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Child Development Research
Volume 2011, Article ID 638239, 10 pages
Research Article

Does “Yummy” Food Help You Grow and Avoid Illness? Children's and Adults' Understanding of the Effect of Psychobiological Labels on Growth and Illness

Department of Psychology, Oakland University, Rochester, MI 48309, USA

Received 5 March 2011; Revised 16 May 2011; Accepted 15 June 2011

Academic Editor: Susan A. Gelman

Copyright © 2011 Lakshmi Raman. This is an open access article distributed under the Creative Commons Attribution License, which permits unrestricted use, distribution, and reproduction in any medium, provided the original work is properly cited.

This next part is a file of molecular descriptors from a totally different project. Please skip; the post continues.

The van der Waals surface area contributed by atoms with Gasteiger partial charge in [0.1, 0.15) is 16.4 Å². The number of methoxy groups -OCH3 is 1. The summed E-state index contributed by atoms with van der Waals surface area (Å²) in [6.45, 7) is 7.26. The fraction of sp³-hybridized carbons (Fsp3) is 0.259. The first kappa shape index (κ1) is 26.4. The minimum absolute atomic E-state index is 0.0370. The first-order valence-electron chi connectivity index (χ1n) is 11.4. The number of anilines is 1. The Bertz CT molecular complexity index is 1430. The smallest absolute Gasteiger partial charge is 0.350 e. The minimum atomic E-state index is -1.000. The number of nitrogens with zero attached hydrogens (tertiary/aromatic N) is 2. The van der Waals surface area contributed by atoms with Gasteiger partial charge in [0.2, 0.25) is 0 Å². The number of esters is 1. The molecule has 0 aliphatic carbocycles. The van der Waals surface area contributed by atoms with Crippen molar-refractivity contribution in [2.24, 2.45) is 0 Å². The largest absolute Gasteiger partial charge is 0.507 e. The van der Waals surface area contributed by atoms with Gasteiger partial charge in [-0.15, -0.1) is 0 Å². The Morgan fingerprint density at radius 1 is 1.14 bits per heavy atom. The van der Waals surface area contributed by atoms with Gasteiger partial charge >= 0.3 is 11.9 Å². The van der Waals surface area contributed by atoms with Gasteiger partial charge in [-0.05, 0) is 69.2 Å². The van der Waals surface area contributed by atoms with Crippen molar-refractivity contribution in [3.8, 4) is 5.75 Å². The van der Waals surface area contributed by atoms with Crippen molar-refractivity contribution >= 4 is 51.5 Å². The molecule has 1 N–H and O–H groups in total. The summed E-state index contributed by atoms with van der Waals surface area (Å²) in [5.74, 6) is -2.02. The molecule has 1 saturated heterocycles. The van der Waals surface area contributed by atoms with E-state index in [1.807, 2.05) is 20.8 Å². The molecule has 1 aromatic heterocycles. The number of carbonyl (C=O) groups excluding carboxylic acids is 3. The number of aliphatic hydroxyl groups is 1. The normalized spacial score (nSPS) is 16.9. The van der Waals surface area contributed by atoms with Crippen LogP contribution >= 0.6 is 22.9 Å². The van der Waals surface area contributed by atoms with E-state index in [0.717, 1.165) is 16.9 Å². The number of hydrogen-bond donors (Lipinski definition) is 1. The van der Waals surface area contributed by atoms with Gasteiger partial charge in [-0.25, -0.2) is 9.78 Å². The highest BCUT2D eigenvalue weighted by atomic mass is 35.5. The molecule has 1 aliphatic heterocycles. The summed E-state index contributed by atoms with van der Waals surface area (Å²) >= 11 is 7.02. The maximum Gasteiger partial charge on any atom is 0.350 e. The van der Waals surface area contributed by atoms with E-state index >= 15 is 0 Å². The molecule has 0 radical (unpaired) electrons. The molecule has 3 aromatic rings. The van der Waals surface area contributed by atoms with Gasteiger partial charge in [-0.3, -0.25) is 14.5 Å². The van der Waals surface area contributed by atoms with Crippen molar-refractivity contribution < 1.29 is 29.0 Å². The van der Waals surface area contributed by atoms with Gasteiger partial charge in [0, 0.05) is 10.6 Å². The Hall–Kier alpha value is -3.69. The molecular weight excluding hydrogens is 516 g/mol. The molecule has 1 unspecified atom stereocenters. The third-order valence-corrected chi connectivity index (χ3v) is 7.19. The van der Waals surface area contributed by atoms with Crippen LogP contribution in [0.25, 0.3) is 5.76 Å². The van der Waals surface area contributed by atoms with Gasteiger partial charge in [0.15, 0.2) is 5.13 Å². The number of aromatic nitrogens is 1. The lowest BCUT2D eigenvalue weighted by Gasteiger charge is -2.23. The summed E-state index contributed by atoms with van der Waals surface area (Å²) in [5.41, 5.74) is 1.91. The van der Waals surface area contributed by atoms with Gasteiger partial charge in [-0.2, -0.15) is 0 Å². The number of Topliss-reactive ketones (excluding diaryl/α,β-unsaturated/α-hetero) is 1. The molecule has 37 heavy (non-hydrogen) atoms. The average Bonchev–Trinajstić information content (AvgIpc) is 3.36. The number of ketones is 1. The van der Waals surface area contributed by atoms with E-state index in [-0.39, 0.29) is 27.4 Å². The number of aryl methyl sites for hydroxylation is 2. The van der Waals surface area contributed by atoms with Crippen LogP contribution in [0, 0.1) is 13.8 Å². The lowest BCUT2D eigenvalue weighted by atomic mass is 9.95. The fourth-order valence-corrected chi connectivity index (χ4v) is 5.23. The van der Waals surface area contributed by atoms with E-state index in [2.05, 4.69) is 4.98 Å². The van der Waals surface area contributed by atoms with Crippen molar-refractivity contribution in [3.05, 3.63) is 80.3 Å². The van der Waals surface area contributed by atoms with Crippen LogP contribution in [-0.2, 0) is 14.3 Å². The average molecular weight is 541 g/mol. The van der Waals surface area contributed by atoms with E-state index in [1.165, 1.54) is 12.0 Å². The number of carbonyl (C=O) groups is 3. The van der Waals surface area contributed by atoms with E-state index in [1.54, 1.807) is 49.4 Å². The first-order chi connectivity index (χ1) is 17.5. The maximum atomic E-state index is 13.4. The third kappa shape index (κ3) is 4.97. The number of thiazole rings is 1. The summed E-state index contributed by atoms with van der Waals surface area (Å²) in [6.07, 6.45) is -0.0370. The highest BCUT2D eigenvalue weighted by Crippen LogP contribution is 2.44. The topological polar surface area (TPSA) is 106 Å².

Three studies examined children's understanding of the role of psychobiological labels such as tasty (“yummy”) and not tasty (“yucky”) foods on growth and illness. Studies 1 and 3 examined the role of tasty and not tasty foods on height, weight, and illness, respectively. Study 2 controlled for the possibility that participants were responding to the positive and negative valence of the terms “yummy” and “yucky” in Study 1. Results revealed that young children entertain psychobiological causes for growth but not for illness. These results suggest that young children selectively apply psychobiological causes to explain different biological processes.